Passion for the Peaks – In the Philippines

Passion for the Peaks

In the Philippines


Susan LeDoux

“Ace” Concordia clung to the rock face as he inched his way slowly up the steep ridge. Tired but determined to reach Tacadang, he placed one foot carefully ahead of the other.

Members of Climbing for Christ give the expression, “stepping out in faith,” a whole new meaning. Incorporated by Gary Fallesen in 2004, this organization combines mountain climbing with passion to bring the Gospel to regions that missionaries cannot or will not go.

Adreian “Ace” Concordia of Las Pinas, Philippines was at Hope Lutheran Church on November 9th to share how C4C (Climbing for Christ) touched the lives of 2,000 people scattered over the rugged terrain of Tacadang, a  village in the Kibungan Province, located in the  Cordillera Mountains. Ace’s leap of faith got its push when he told Fallesen, “I wish there was an organization like yours here.” Gary responded “You said you wished there was an organization like this in the Philippines; well, there is. You’re a member of Climbing for Christ there, so you can start to grow the ministry there.”

Gary Fallesen (left) and “Ace” Concordia

Ace, an avid mountain climber, joined C4C so he could share Christ with others.  He began his ministry with seven people on October 19, 2007.  Now C4C Philippines has 110 members from north to south and on every island.

Ace talks about growing spiritually when he speaks of the chapter’s growth.  He tells potential members, “You cannot be climbing for Christ, if you do not have Christ. You cannot give what you do not have….There is a deep hunger from many of the members to really know Christ.”

Base camp meetings began in the local coffee shop and quickly turned into weekly Bible study sessions. Experienced mountain climbers began to find new purpose when climbing for Christ.  “It’s not the mountain; it’s the people on the mountain that have become important.” Ace explained.

Ace and his friend, Jhun, decided to climb the Cordillera Mountains to a remote village called Tacadang. The trip took all day. The ascent was treacherous with foot holds dubious at best but negligible in the rain that poured down on them. Ace and Jhun had begun optimistically but now, late in the afternoon, were alarmed when their guide halted and muttered, “Hmm. Wait here. I’ll be right back.”

“I looked at Jhun and said ‘This is bad.’”

The guide brought news that the trail was blocked and they would need to take another route.  By now the rain had erased their path and a deadly fall awaited one misstep.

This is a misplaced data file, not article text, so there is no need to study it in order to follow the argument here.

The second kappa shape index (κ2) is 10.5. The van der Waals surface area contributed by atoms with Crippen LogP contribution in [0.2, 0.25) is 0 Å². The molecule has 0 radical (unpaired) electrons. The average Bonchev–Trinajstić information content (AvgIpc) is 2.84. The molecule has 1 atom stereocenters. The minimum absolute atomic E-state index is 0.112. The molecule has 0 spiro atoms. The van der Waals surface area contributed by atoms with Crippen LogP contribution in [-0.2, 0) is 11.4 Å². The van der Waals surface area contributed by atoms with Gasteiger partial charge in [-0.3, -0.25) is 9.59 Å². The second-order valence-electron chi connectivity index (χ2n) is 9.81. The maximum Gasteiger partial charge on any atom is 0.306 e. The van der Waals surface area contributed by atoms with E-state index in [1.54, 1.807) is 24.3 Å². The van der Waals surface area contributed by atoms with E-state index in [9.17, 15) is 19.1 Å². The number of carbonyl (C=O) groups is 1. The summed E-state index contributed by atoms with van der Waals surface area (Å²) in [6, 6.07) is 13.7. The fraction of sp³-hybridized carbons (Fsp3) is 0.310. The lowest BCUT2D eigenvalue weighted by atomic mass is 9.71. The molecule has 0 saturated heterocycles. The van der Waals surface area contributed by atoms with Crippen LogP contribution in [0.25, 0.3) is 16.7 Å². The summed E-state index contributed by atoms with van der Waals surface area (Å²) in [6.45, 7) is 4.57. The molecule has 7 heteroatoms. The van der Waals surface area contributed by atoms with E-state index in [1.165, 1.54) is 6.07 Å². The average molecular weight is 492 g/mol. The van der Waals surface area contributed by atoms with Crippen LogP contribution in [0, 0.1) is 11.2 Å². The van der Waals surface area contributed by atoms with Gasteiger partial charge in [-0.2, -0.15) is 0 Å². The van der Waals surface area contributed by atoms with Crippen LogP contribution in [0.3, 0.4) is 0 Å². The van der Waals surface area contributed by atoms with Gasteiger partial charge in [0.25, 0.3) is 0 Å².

“I could image the newspaper headline announcing the death of a climber off the Cordillera Mountain,” Ace recalled.

The villagers appeared amazed when Ace and Jhun finally walked into Tacadang. It had been 20 years since missionaries last visited.  It was a poor settlement and the natives offered the visitors an empty schoolroom to shelter them from the howling wind.  There was no electricity, light or heat in the room. Wet and tired, they huddled together. Jhun was beginning to shiver with fever. Ace lit the one candle they had been given and took stock of their situation.  His friend was sick. They needed to go back the next day. They had totally underestimated the climb. They bedded down for what sleep they could get. Ace thought, “Lord, send me somewhere else. I don’t want to come back here.”  He was restless, sleep eluding him. At two o’clock in the morning, he surrendered, saying, “Lord, if you want me to come back here, I will.” He slept.

The local midwife approached them the next day. “So you are climbing for Christ. Do you have Bibles? We need Bibles.”  The list of items grew from Bibles to medicine, school supplies, and flip flops for the barefoot children.

Promising to return, they began the trek back. Ace recalled that, as he stood on a ledge, clinging to grass and trying not to look at the abyss below, he felt God telling him, “Don’t you think I can get you through this….get you back?”   When they did return, a man in the village admitted, “The first time when there were only two of you who came, we talked among ourselves and considered that you might not return.” With word that they had actually arrived spread, all came and heard God’s love preached.  “People don’t care how much you know until they know how much you care,” Ace said.

“Because we want(ed) to reach out to the whole of Kibungen province, we visited Badeo, a village atop another mountain with a population of 600. Only 20 (were) Christians, yet all (came) to hear about Jesus Christ,” Ace said.  Getting to Badeo was a traverse, crossing three mountain ranges to get there and another path to exit.

These challenges attract other mountain climbers. Some join Ace’s team to replace poor life style choices with positive experiences. Thirty six climbers joined C4C members in “Mission Possible” to raise money for a hospital.  As they stood atop the mountain, they shared bread in a “prayer peaks” Sunday service. After that, the mountaineers wanted to know when they could do another climb together.

Climbing for Christ is not limited to scaling mountain ranges. Recent storms ravaged the Philippines; a year’s worth of rain challenged the sewers. Water stagnated over submerged streets, attracting disease carrying mosquitoes.  Ace was determined to help and e-mailed Fallesen who had been following events in the Philippines with growing concern. They named their endeavor to assist, “Project Good Samaritan”, and limited their aide to 30 families at the beginning.  God’s grace continued with more donations so that 120 families were ultimately helped.

“Now we know we can do relief…it is something else God has added.” Ace said.

With over 1,000 international members, Climbing for Christ requests prayers since there is no mountain too high for these disciples in their service to the living God.

With permission from The Good News


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